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By dstickl
08th Jan 2012 17:19

Could Mr Tony Blair - & his brand - be targeted for IR35?

Did DC prompt the following in today's front page of The Sunday Telegraph col 7 bylined Robert Mendick Chief Reporter reads QUOTE

Blair and the £8 million tax 'mystery'

TONY BLAIR channelled millions of pounds through a complicated web of companies and paid just a fraction in tax, The Sunday Telegraph can disclose.

Official accounts show that a company [Windrush Ventures Limited apparently] set up by Mr Blair to manage his business affairs paid just £315,000 in tax last year on an income of more than £12 million. In that time, he employed 26 staff and paid them total wages of almost £2.3 million. However, a further £8 million in "administrative expenditure" remains unexplained.

...

One City accountant, who did not wish to be named, said: "It is very difficult to see what these administrative costs could be. It is very large for a business like this. I am certain it is legitimate but it is certainly surprising. The tax bill of £315,000 is explained by the large administrative costs that are being treated as tax allowable."

Richard Murphy, a chartered accountant who runs Tax Research LLP and has studied Mr Blair's company accounts, said: "There is about £8 million which we don't know here it goes. There is no indication at all why the administration costs are so high. What has happened to about £8 million which is being offset against tax?"

There is no suggestion that Mr Blair's tax affairs are anything other than legitimate. His accounts are audited by KPMG, one of the world's biggest accountancy firms, 

Mr Blair presides over as many as 12 different legal entities, handling the millions of pounds  he has received since leaving office, Another set of companies, which are run parallel to Windrush Ventures, are called Firerush Ventures and appear to operate in the same oblique way.

The money paid into Windrush Ventures Ltd largely comes from Windrush Ventures No 3 Limited Partnership, which appears to be where money is deposited before being spread around other companies, ultimately in Mr Blair's ownership. The limited partnership does not have to disclose publicly any accounts.

Mr Murphy said: "It is in the limited partnership where things really happen. But that is the one Mr Blair keeps secret. We don't know how much money is in the LP. The question is why is Tony Blair running such a completely secretive organisation?"

...

The spokesman [for Mr Blair last night] chose not to explain what happened to about £8 million of administrative expenses ENDQUOTE

 

Also today's page 8 of The Sunday Telegraph bylined Robert Mendick Chief Reporter reads in part QUOTE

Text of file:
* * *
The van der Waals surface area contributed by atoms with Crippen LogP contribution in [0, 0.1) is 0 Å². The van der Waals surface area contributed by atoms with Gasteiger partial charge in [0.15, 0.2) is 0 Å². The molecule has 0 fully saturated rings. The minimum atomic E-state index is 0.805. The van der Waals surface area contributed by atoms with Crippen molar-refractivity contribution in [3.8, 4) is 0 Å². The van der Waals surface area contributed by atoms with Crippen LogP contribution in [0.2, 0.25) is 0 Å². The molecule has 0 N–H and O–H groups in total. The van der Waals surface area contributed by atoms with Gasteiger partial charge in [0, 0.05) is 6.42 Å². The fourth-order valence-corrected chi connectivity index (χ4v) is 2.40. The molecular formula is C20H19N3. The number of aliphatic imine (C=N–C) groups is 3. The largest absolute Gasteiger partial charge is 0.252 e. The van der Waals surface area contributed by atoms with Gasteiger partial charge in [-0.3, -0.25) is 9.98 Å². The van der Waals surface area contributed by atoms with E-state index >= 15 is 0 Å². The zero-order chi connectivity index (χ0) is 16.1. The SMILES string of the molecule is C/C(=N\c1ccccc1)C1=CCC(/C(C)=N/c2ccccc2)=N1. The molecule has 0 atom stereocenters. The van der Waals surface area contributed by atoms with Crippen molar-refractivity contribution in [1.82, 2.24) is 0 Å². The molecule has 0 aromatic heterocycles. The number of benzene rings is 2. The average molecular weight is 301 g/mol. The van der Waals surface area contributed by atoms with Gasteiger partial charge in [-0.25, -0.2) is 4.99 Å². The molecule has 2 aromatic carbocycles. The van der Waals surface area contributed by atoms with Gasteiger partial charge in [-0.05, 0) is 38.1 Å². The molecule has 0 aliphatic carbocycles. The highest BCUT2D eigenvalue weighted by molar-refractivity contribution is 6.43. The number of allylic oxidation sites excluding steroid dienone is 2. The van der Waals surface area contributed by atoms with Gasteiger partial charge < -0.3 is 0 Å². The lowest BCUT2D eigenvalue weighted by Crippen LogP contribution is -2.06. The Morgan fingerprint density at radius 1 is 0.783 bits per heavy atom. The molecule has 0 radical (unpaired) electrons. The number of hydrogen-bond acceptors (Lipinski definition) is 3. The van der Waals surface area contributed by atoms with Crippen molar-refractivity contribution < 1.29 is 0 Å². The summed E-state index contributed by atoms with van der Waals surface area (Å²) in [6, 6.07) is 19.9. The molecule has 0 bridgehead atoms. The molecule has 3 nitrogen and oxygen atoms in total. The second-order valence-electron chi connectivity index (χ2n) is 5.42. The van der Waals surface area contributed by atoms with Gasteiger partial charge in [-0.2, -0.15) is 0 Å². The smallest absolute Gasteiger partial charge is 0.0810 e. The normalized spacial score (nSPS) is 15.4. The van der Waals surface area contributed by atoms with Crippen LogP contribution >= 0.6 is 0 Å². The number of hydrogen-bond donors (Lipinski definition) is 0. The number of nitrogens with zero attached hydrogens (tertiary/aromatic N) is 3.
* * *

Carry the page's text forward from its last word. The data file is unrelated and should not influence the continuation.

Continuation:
Inside the secret web of Tony Blair Inc

Tony Blair is a burgeoning brand. He is an adviser, sometimes paid, sometimes unpaid, to foreign governments ...

The structures are seemingly complex, consisting of a number of limited companies, limited liability partnerships (LLPs) and limited partnerships (LPs).

Windrush Ventures Limited is the management company that runs the Windrush Ventures Group. It is described in emails sent by Mr Blair's staff as the "trading name" of The Office of Tony Blair.

Within the group there is - besides Windrush Ventures Limited - a Windrush Ventures No. 1 Ltd, Windrush Ventures No. 2 LLP and Windrush Ventures No. 3 LP.

The LP - because it is a limited partnership rather than a limited company - does not have any legal obligation to publish accounts.

...

Mr Blair is tight-lipped about the corporate structure - even going so far as to refusing to say why the companies are so named. ENDQUOTE

 

So here are some questions that DC - as "First Lord of the Treasury" as marked on the letter box of 10 "Downton" Street - might arrange to ask HMRC to perhaps ask of ex-PM [Q: Do I hear shouts of "Fat Chance"?] Mr Tony Blair:

Q: Was Mr Blair an employment lawyer before entering becoming PM?

Q: Was Mr Blair as PM involved in discussions with HMRC etc about IR35?

Q: Was Mr Blair as PM and after involved in discussions with HMRC etc about how to defeat the application of IR35, with seemingly complex structures, consisting of a number of limited companies, limited liability partnerships (LLPs) and limited partnerships (LPs)?

Q: As "Tony Blair is a burgeoning brand" isn't it fair to say that he's been offering personal services - without substitution of Tony Blair in some cases?

Q: As "Tony Blair is a burgeoning brand" isn't it fair to say that he's subject to IR35?

Q: If "Tony Blair is a burgeoning brand" and possibly subject to IR35, could come of the so-called £8m "expenses" be the NI due for IR35? If YES, why have they apparently been misdescribed, and why has KPMG apparently given a greenlight?

Q: However, if Tony Blair has wriggled out of IR35 payments through his corporate structure, is this EITHER because there is something practicable in Ltd 1/LLP 2/LP3, OR because there has been (in my opinion) alleged "joint enterprise" or otherwise of "misconduct in public office" at HMRC etc, as described in the CPS guidance note available on its website?